Tea with the Toxic Avenger

TCS Banner

The smog in Texas is thicker than I remember. Flying over on my broom, I saw the vast expansion of factory farms and the alarming murkiness of connected bodies of water, some glowing slick neon colors that have no business being in nature. The nearly 3 million beef cattle, 1.1 million hogs, 330,000 dairy cows, 90.4 million broiler chickens, and 13.8 million egg-laying hens on factory farms in Texas produce as much untreated manure as 430 million people — more than the entire U.S. population. Texas’ booming bullshit industry wrought havoc at the West Fertilizer Company in West, Texas, where an explosion on April 17, 2013 killed 14 people, left 200 others with injuries (including burns, lacerations, and broken bones), flattened houses and a 50-unit apartment building, destroyed a nursing home, damaged a local school, and left a crater 93 feet by 10 feet deep. This weekend, at least 170,000 gallons of oil spilled in the Galveston Bay, shutting down the waterways between contaminated Texas rivers and the Gulf of BP. The southern leg of the Keystone Pipeline that went into normal operation in January 2014 is bringing up to 700,000 barrels of oil a day to refineries in Texas, despite the years-long fight against this tar-sands nightmare. Environmentalists and residents of Parker County, Texas, were dismayed last year when the EPA dropped an investigation into complaints that hydraulic fracking by Range Resources was contaminating local water supplies with methane.

What happens when the People fight back?

The State of Texas boasts lax regulations and suppresses the outcries of the citizens victimized by the corporate greed controlling both media and legislation. Frustrated by the pervasive culture of silence surrounding folks in the direct line of industrial fire, I sat down with my dear friend, Phyllis Glazer, and asked her to share the story of the time she sued the EPA and shut down one chemical plant poisoning her small-town in East Texas. I pooped my pants a few times during the production, once from the story and then again from drinking Dallas water. Seriously, hydrate with Pellegrino and coconuts when you’re there. A gas mask might not be a bad idea, either.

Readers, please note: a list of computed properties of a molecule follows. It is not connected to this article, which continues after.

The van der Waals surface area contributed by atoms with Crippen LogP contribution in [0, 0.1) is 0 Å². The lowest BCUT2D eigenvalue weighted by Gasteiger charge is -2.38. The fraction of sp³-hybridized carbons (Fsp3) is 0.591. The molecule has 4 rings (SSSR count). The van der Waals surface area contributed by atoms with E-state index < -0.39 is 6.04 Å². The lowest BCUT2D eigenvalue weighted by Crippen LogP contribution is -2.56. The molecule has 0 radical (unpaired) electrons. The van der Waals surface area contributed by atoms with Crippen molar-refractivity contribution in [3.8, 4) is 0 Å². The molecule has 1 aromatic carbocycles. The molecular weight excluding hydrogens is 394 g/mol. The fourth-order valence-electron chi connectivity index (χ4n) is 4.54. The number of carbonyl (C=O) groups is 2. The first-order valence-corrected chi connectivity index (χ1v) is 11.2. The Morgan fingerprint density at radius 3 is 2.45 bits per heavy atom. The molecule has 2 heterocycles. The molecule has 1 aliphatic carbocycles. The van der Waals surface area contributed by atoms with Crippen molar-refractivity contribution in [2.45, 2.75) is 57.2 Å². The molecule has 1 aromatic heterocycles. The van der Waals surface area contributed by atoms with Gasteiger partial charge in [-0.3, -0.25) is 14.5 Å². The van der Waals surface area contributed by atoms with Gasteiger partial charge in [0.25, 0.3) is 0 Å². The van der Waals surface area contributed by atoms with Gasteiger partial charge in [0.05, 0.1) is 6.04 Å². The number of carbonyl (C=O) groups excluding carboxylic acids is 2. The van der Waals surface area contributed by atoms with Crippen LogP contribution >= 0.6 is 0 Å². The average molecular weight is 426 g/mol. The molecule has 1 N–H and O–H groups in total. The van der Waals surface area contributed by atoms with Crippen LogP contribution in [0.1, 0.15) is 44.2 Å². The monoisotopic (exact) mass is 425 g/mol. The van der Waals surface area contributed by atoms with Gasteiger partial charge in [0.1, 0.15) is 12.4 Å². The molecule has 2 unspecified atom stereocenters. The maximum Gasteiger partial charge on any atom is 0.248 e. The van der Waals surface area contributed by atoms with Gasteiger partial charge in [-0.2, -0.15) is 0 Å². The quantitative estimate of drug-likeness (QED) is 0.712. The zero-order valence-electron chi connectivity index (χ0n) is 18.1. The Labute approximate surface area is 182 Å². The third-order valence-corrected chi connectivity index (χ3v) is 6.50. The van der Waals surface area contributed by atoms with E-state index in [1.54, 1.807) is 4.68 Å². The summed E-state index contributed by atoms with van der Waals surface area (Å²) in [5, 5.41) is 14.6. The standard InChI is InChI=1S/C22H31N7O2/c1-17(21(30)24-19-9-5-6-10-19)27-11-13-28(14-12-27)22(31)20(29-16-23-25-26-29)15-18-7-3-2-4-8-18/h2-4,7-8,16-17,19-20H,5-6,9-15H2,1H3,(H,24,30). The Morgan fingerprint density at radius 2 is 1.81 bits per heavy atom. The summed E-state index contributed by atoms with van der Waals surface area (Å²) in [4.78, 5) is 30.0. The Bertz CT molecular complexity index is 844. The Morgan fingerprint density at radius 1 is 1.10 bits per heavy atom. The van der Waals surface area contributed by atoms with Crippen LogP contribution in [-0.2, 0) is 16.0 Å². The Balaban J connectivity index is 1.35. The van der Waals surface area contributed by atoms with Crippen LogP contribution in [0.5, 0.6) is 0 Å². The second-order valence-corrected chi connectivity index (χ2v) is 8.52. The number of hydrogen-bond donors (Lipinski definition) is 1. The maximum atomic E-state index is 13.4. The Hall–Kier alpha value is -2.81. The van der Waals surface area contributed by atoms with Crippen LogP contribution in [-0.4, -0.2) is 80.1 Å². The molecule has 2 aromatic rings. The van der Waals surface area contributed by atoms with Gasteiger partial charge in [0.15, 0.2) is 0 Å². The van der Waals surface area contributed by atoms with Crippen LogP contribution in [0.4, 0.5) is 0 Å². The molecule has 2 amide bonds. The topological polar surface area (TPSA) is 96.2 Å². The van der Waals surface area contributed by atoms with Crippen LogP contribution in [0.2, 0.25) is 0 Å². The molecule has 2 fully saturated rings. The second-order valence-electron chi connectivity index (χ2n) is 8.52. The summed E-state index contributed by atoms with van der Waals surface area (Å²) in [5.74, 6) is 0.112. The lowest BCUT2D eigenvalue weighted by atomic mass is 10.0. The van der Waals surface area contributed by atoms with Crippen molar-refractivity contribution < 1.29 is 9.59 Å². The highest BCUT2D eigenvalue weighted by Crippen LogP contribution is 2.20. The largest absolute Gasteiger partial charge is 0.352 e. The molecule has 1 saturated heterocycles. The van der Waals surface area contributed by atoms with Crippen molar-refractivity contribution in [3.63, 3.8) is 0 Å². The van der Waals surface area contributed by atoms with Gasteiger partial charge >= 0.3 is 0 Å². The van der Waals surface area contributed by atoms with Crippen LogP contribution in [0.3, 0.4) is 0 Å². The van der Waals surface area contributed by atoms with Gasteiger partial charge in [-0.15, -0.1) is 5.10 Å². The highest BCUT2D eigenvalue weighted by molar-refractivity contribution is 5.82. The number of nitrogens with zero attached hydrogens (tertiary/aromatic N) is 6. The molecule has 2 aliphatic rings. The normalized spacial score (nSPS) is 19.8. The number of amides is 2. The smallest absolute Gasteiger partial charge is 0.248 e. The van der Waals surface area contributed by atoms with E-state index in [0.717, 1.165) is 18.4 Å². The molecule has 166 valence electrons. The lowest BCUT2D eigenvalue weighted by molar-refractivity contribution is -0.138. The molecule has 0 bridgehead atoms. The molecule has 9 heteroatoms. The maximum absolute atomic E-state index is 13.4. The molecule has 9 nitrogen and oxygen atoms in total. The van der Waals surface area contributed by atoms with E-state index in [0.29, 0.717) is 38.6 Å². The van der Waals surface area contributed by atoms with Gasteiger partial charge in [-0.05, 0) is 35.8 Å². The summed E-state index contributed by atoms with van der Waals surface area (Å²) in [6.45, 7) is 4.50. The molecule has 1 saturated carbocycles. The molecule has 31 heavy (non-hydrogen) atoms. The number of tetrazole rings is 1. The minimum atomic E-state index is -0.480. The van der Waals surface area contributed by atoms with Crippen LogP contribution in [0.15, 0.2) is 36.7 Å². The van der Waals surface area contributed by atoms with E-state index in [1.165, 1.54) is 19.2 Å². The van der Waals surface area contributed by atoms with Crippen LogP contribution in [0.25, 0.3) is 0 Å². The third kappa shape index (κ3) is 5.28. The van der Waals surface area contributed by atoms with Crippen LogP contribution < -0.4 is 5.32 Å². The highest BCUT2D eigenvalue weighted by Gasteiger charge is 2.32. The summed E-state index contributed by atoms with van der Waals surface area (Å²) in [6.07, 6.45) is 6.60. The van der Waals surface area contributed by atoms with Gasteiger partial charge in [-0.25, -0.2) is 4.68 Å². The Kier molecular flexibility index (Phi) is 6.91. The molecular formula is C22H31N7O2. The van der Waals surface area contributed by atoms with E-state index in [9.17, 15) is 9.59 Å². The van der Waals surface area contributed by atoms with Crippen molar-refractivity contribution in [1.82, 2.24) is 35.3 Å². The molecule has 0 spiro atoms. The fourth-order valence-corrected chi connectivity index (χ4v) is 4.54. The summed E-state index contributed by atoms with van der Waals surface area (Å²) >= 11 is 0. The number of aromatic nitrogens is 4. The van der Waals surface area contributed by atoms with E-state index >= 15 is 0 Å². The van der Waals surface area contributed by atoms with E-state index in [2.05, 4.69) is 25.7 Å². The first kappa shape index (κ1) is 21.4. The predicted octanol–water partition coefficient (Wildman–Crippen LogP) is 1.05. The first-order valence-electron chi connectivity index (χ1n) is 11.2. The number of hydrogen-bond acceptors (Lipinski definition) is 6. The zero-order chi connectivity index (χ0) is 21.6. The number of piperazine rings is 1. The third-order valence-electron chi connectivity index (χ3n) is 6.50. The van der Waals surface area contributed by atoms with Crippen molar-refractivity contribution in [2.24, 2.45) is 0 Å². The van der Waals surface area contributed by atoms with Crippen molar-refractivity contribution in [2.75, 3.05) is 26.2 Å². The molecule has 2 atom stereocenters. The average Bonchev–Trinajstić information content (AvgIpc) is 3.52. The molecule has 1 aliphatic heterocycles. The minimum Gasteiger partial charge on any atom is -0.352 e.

Listen to the Toxic Avenger’s full story.

Subscribe on iTunes.

Add us to your Stitcher Favorites.

For more ways to increase public pressure, follow me on Twitter.


Everything’s Fine! with Abby Martin

Abby Martin is the host of RT America's Breaking The Set.

Abby Martin is the host of RT America’s Breaking The Set (Ian Sbalcio Photography).

Comedian Crisman Richards interviews RT America’s Breaking the Set host Abby Martin and offers political commentary on a Special Session of Public Dick: The Rootin’ Tootin’ Adventures of Rick Perry.  Theme music by Graham Richards.  Music by G Koop and O-man featuring Young Gully.  Promotional consideration provided by IK Multimedia.

Follow @AbbyMartin on Twitter.

Click here for #iRigCrisman contest details.

Direct Download

Subscribe on iTunes.

Listening while you drive?  Add us to your Stitcher Favorites Playlist.

Follow us on Twitter: @CrismanRichards @grichardsbros @gkoopoman

Find us on Facebook.

Comedy v. Rape Culture


Crisman Richards photo by Tiffany Black, blackbirdphoto.com

Big Brother is watching — put on a tutu and give him a twirl!  Off Beat News explores Senator Elizabeth Warren’s solution to the student debt crisis, Collin County Judge John Roach’s flagrant inequality tearing a Texas family apart, comedy vs. rape culture, and the final frontier of military sexual assault.  

Music by G Koop and O-man featuring Marc Stretch, JP Von Hitchburg, and Shady Blaze.

Written by Sarah Crisman.  Theme music and engineering by Graham Richards (BMI).

Direct download.  

Subscribe on iTunes.

Listening while you drive?  Add us to your Stitcher Favorites Playlist.

Follow us on Twitter: @CrismanRichards @grichardsbros @gkoopoman

Turn and Face the Strange


Continental Divide. Photo by Graham Richards

It seems that everyone I know is going through massive change.  It’s that time of year.  I, for one, could not be happier about the evolution.  My world has turned inside out since January.  Three trips to the Rockies inside of six months worked wonders on my well-being.  The mountains have a way of shifting your view to a higher perspective.  It was there I plotted my next move.  The Big One.  My exodus is here.

After 20 years, I say goodbye to Texas — a home that never really felt like home.  That’s not to say I bemoaned every moment since I staged my pre-teen protest to relocation from blessed Chicago (locking myself in the basement only delayed our move by a half hour).  I have spent a solid chunk of my life here, and I deeply love some of the people I met along the way.  My son was born a Texan and assures me that I will never qualify to be a Texan myself.  I met the Love of My Life in Texas.  I adore my friends.  It’s not been all bad — I just want to go home.

My compass is fixed West; home is waiting in the Bay.